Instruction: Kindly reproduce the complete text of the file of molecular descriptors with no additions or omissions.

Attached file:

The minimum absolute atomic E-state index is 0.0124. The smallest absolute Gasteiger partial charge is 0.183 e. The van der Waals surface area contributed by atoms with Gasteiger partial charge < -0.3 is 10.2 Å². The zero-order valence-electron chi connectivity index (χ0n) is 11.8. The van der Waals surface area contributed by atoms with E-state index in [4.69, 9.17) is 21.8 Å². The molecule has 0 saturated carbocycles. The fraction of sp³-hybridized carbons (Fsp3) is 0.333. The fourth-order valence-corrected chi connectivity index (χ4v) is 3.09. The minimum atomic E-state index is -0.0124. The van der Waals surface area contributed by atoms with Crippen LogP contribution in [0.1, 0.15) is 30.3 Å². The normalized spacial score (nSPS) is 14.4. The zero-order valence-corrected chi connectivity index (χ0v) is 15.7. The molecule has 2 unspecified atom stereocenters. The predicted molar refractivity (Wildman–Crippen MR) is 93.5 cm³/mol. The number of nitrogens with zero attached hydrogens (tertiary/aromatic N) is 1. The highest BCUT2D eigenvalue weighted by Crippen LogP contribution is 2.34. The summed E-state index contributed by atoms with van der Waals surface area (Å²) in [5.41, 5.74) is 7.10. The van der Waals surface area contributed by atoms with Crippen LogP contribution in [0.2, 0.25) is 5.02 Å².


The minimum absolute atomic E-state index is 0.0124. The smallest absolute Gasteiger partial charge is 0.183 e. The van der Waals surface area contributed by atoms with Gasteiger partial charge < -0.3 is 10.2 Å². The zero-order valence-electron chi connectivity index (χ0n) is 11.8. The van der Waals surface area contributed by atoms with E-state index in [4.69, 9.17) is 21.8 Å². The molecule has 0 saturated carbocycles. The fraction of sp³-hybridized carbons (Fsp3) is 0.333. The fourth-order valence-corrected chi connectivity index (χ4v) is 3.09. The minimum atomic E-state index is -0.0124. The van der Waals surface area contributed by atoms with Crippen LogP contribution in [0.1, 0.15) is 30.3 Å². The normalized spacial score (nSPS) is 14.4. The zero-order valence-corrected chi connectivity index (χ0v) is 15.7. The molecule has 2 unspecified atom stereocenters. The predicted molar refractivity (Wildman–Crippen MR) is 93.5 cm³/mol. The number of nitrogens with zero attached hydrogens (tertiary/aromatic N) is 1. The highest BCUT2D eigenvalue weighted by Crippen LogP contribution is 2.34. The summed E-state index contributed by atoms with van der Waals surface area (Å²) in [5.41, 5.74) is 7.10. The van der Waals surface area contributed by atoms with Crippen LogP contribution in [0.2, 0.25) is 5.02 Å².